In fact, the operating budget of the sport this year has increased significantly over the last year. However, this budget is mainly for the team competition, training abroad. If this year is adjusted, Sports industry according to calculations by the managers, will soon amount to 350 thousand VND / day if applied to about 800 - 900 coaches and athletes participating in the SEA Games this year.


"Up until this point, we only plan to submit to the Ministry of Finance to increase the diet for the coaches and athletes approved but never, never can know," General Sports officials said.

With the coaches and athletes for the SEA Games this year soon identified, it will be subjected to the late special diet. All too familiar with applicable only about 1-2 months before the General Assembly. It is worth mentioning by the leading sports experts, enhancing nutrition for athletes have done in a long time, according to a reasonable schedule to complement the process of accumulation, to help work more effective workout.

Still more, spend tens of billion campaign to improve the quality is not easy, but if to look at SEA Games started online, special meals is applied, not only have no effect, but excitement in the training of the athletes also greatly reduced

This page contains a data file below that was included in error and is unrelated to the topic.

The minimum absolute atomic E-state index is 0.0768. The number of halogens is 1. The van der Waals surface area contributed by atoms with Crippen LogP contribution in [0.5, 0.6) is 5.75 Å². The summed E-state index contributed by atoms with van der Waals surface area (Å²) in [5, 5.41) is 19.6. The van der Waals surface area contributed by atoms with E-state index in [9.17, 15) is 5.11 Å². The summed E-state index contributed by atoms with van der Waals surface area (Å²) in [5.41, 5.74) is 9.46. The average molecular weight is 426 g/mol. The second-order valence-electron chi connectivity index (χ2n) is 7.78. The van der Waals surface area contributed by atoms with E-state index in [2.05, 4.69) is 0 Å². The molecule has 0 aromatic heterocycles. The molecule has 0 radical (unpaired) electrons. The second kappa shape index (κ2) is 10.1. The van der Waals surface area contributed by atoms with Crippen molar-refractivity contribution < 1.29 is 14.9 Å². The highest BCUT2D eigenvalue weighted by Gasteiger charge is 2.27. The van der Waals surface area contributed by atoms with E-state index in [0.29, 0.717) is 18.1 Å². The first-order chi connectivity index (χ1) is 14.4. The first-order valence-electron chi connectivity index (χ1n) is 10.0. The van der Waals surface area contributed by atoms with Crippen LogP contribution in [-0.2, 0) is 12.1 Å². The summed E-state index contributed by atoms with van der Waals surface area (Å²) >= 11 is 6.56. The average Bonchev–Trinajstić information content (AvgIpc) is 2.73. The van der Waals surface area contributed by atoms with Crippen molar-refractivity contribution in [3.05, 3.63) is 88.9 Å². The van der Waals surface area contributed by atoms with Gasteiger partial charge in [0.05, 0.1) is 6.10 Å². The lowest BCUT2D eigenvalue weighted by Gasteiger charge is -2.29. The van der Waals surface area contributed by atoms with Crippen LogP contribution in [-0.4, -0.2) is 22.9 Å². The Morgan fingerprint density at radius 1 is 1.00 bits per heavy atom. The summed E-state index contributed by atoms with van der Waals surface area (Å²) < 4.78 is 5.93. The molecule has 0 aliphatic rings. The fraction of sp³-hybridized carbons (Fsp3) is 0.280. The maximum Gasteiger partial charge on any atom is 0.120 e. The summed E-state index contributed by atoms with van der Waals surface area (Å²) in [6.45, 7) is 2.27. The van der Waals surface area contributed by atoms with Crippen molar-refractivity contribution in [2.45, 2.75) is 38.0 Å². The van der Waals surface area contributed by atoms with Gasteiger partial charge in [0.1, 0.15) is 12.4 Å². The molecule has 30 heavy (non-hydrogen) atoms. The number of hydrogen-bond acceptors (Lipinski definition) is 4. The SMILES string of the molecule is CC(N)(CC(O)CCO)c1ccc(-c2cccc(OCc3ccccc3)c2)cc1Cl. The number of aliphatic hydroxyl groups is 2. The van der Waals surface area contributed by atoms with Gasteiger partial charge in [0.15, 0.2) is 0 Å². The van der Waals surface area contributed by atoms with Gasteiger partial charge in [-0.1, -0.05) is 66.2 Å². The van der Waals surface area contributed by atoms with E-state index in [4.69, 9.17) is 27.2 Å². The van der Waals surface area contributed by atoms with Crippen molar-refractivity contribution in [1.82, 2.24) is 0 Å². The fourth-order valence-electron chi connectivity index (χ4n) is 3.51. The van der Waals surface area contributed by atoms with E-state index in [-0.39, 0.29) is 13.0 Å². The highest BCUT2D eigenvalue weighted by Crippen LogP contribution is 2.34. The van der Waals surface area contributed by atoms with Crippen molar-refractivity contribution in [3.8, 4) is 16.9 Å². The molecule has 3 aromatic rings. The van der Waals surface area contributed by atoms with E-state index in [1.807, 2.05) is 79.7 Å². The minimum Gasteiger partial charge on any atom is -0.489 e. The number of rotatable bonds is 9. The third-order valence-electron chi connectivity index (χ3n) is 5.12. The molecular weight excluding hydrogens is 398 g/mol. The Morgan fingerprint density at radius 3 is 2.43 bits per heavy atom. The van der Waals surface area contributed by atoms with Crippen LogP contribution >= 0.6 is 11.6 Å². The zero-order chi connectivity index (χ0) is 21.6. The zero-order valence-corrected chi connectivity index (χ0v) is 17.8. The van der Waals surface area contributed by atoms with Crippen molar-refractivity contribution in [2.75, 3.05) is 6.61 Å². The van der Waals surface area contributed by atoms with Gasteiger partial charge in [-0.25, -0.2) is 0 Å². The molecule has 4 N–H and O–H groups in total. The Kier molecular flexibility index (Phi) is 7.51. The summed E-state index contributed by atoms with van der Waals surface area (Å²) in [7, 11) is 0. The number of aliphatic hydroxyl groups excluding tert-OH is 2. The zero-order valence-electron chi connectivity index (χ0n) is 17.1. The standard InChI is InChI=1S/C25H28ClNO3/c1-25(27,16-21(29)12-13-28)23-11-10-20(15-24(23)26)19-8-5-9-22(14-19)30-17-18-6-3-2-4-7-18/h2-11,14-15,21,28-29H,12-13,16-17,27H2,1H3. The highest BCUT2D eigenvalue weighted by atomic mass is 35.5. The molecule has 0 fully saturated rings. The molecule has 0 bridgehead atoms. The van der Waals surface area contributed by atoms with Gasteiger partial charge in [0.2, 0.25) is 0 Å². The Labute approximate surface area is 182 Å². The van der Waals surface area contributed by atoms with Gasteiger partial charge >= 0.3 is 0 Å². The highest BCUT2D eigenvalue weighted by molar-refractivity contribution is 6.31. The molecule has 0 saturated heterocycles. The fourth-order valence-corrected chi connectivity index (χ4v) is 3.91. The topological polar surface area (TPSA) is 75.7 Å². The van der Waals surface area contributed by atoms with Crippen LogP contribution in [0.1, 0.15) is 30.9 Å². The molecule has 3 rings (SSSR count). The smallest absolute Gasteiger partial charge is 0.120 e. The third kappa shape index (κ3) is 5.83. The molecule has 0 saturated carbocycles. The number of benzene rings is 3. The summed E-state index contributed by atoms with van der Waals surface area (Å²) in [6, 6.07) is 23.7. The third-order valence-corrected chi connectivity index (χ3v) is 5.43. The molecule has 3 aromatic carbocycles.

Indonesian Archery ready for Overall Championship


Photo courtesy of Metrotvnews

Archery is determined to win four gold medals in the 27th SEA Games to be held in Myanmar in December.

According to the Chairman of the Executive Performance Coaching Archery Association of Indonesia (PP Perpani) I Gusti Nyoman Budiana, the target is to win at least 4 gold medals at the SEA Games in Myanmar and at the same time established as the overall winner.

"Our target is to be the overall champion again. From 2007 until the SEA Games last December, we always come out as the overall winner," he said.

As it is known at the last SEA Games, Indonesia managed to come out as the overall winner with archery won four gold medals out of 10 contested.

The gold medalist athletes were Erwina Safitri in the individual recurve women and I Gusti Nyoman Puruhito (Individual Compound's Men).

The two other gold were donated by Erwina Safitri, Kusumawardhani and Novia Nuraini in women's recurve team and athletes Erwina Safitri with Ega Agata Salsabila in the recurve mixed.